Vietnam’s tourism industry struggling

Posted on October 24, 2012

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In this difficult economic time, many Vietnamese continue to prefer saving money over splurging on tours. This means that although Vietnam’s tourism companies are continually implementing sale promotion programs, they rarely achieve their profit goals.

Vietnam’s refusal to upgrade its tourism services such as hospitability training and poor facility management will continue to hobnob for a long foreseeable future.

Mai Thi Ngoc, who works at Ha Noi Vang Tourism Company in the capital city, says that in past years, her company’s employees were often very busy in the first 6-7 months, especially during holidays like April 30 (South Vietnam Liberation Day) and May 1 (International Labour Day) as well as the summer.

“This year, we did not have much business during the holidays. The number of clients was only 40 per cent of what it was in 2011. Only tours to other countries seem to attract clients; domestic tours just don’t cut it anymore. We have had to sack 50 per cent of our employees, and the remainder are struggling to find clients. During this difficult economic time, reducing prices is not a magic solution for tourism enterprises,” she says.

When the market was still “hot”, the instant a tourism enterprise declared that it would launch a sale promotion, a lot of clients rushed to it.

But these days, even when tourism companies advertise prices cut down by 30 to 40 per cent, clients remain indifferent.

On Facebook, a group of young people has established an “Association for people who don’t know where to travel”. Many gave such comments as “That place has poor service”, “That tourism area is not interesting” and “We have been there too many times”. A choice for many young people is du lich bui (go traveling as backpackers).

For many travel agencies, the lack of clients poses a serious threat.

Luong Duy Doanh, deputy director of New Star international traveling company, says his company has seen vastly fewer clients compared to the same period last year.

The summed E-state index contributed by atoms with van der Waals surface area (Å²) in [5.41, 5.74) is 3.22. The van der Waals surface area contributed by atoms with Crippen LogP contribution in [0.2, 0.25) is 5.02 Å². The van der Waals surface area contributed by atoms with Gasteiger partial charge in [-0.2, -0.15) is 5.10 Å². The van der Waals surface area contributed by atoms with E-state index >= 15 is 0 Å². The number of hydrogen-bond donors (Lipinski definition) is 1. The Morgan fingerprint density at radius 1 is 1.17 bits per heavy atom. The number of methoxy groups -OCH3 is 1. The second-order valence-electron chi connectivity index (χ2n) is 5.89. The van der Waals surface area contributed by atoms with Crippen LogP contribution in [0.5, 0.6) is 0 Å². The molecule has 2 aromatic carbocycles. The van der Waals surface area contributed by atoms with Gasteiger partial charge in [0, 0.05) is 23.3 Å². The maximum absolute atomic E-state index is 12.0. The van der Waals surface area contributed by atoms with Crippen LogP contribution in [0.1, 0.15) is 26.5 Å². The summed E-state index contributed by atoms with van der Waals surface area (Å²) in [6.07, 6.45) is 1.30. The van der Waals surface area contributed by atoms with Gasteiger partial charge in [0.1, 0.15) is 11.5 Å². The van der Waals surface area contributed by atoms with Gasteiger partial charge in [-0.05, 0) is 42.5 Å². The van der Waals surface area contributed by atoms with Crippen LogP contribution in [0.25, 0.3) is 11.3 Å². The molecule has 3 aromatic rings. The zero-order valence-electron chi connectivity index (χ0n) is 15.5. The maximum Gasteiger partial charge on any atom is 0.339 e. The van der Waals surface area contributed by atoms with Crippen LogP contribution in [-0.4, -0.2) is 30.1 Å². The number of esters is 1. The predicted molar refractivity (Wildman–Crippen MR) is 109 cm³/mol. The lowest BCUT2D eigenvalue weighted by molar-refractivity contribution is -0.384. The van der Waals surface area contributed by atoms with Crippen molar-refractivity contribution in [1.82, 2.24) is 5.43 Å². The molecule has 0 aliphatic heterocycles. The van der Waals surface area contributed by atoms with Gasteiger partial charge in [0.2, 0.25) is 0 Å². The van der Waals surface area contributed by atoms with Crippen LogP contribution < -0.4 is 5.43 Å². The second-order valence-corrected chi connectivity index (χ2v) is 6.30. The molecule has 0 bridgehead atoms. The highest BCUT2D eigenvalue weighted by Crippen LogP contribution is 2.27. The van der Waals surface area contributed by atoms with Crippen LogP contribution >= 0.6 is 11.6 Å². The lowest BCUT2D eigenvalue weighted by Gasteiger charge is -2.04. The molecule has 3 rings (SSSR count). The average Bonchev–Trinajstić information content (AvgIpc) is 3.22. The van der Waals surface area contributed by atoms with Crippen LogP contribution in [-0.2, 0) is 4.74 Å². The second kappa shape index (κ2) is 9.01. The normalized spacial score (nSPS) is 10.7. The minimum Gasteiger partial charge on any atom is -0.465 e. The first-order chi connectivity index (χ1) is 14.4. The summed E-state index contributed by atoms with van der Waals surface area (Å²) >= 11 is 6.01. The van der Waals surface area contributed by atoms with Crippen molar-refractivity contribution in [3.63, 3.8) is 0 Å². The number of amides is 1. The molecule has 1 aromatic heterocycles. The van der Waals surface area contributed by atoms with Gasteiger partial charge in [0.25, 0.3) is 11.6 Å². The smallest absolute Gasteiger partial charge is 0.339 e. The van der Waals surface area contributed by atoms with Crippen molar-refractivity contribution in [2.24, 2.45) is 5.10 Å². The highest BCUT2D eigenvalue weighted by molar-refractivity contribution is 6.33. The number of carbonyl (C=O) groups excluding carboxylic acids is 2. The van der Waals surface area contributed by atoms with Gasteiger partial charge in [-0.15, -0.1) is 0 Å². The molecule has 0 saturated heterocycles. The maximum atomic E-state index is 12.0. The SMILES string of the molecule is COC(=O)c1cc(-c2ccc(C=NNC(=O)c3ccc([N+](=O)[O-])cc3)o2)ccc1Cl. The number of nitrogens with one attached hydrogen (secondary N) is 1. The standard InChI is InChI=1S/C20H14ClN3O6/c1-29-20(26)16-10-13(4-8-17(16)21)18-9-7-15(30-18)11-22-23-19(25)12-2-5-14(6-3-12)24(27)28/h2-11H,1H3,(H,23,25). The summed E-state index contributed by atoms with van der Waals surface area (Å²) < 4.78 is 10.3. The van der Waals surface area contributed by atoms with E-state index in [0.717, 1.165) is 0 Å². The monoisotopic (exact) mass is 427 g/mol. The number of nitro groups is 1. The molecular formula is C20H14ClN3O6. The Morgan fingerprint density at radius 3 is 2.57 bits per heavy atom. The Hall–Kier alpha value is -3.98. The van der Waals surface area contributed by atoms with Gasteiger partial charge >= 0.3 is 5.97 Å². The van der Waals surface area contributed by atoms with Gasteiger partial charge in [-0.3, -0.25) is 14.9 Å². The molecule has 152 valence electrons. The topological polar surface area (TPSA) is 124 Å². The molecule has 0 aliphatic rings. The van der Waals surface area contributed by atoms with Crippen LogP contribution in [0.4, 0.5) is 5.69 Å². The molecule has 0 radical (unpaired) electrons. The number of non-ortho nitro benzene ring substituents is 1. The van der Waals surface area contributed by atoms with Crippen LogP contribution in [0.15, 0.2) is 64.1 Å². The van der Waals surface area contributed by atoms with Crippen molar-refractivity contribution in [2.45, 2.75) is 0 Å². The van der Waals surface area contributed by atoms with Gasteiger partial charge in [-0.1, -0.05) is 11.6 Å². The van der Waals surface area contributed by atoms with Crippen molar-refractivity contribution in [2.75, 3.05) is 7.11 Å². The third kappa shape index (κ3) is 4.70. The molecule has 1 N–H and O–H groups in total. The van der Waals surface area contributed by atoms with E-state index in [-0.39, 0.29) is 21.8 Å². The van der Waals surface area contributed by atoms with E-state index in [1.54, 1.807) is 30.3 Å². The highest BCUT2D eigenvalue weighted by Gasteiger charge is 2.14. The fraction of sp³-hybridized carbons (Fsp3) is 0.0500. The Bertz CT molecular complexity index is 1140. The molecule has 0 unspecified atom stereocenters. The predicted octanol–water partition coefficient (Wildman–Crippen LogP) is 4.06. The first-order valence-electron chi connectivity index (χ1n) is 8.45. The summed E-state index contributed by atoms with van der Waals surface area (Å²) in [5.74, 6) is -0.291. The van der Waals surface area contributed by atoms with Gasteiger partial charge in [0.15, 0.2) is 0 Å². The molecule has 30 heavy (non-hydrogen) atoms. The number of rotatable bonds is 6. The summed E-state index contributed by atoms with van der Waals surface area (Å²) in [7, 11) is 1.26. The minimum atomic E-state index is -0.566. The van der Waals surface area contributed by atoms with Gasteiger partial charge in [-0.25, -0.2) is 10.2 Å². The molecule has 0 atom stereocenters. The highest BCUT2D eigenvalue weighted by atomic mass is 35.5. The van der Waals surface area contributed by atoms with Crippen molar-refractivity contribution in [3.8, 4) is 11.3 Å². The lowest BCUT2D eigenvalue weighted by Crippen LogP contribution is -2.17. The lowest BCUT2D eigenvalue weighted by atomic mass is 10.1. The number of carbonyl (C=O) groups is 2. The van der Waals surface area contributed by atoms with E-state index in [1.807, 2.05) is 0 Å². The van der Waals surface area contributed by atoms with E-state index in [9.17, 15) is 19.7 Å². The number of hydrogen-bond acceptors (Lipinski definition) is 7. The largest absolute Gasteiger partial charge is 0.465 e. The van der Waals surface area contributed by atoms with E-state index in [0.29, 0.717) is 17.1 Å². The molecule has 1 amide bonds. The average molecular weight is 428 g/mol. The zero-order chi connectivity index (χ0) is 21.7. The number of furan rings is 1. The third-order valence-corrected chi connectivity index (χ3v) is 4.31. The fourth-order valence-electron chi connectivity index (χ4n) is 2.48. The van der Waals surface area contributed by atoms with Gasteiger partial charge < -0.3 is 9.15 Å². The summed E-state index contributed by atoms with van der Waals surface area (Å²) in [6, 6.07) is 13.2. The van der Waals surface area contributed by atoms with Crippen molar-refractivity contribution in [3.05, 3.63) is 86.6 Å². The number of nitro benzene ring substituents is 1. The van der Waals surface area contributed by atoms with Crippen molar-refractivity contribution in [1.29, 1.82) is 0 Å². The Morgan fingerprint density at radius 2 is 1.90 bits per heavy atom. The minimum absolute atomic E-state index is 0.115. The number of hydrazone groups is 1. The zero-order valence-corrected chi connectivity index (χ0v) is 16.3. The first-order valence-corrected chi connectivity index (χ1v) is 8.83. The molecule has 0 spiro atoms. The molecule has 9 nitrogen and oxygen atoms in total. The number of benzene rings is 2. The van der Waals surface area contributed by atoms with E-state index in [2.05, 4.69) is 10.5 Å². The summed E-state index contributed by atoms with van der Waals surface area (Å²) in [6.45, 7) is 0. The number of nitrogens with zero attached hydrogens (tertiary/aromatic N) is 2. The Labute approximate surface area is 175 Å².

“While the country still faces a bad economic situation, people are trying to save every penny, so their spending for pleasure will be limited,” he says.

Nguyen Tuan Anh, head of marketing unit of Thuan Anh Tourism Company, says his company faces the same shortage of clients.

“Currently, many families, especially public employees, travel themselves rather than go on organised tours to save money.”

In the past, many traveling companies paid attention to international markets only. Today, as the global economy faces a crisis, they have turned to domestic clients.

Deputy chairman of Vietnam Tourism Association, Vu The Binh, says domestic clients still have more potential for tourism companies.

“Our population is nearly 90 million, but there are only 30 million tourists a year. This means the tourism industry still cannot fully take advantage of the domestic market,” he says.

Some tourism companies have resorted to working together. For example, Saigontourist issued 50 domestic tours to popular places such as Phan Thiet, Da Lat, Nha Trang and Phu Quoc, including tours with prices reduced by 30 per cent for families who registered to visit Da Nang, Hue, Ha Noi, Ninh Binh, Ha Long or Sa Pa.

Director of Viet Da Travel Company Dinh Van Loc says his company co-ordinated with other agencies to establish the “Central Viet Nam Heritage Way” tour, with prices reduced up to 49 per cent.

“Although we are trying every method we can think of to boost tourism, the tourism market will not be hot again soon, because most people these days prefer to save their money for essentials,” he says grimly.

This year, the tourism industry hoped to receive 6.5 million international visitors and serve 32 million domestic tourists.

However, Vietnam has so far received more than 3.83 million foreign tourists, reaching 59 per cent of the annual target, and served nearly 20 million domestic tourists, or 60 per cent of the target. So, in the last months of the year, if the tourism sector does not have a breakthrough, it may not reach its goal.

A programme to boost domestic tourism was successfully implemented in 2009 and 2010, thanks to which the number of tourists participating in these tours increased remarkably. To help the tourism companies, Vietnam Airlines agreed to participate in a tourism promotion programme for 2012 initiated by HCM City’s Tourism Association. Since May, the airline has reduced its ticket prices by 40 per cent. Also, with the help of restaurants, hotels and sightseeing places, 19 tourism companies participating in the program have declared that their tour prices are now reduced by 30-35 per cent.

Vietnam Airlines is not the only aviation firm to help boost tourism. Vietjet Air has also committed to provide more people with access to cheap tours.

Nguyen Thi Khanh, deputy chairwoman of HCM City’s Tourism Association, says the association appreciates the enthusiastic participation of aviation firms and tourism companies.

“People will have more opportunities to buy cheap tours if more aviation firms provide cheap air tickets. We will monitor the tours’ quality so that people feel confident that they are getting a proper tour,” she says.

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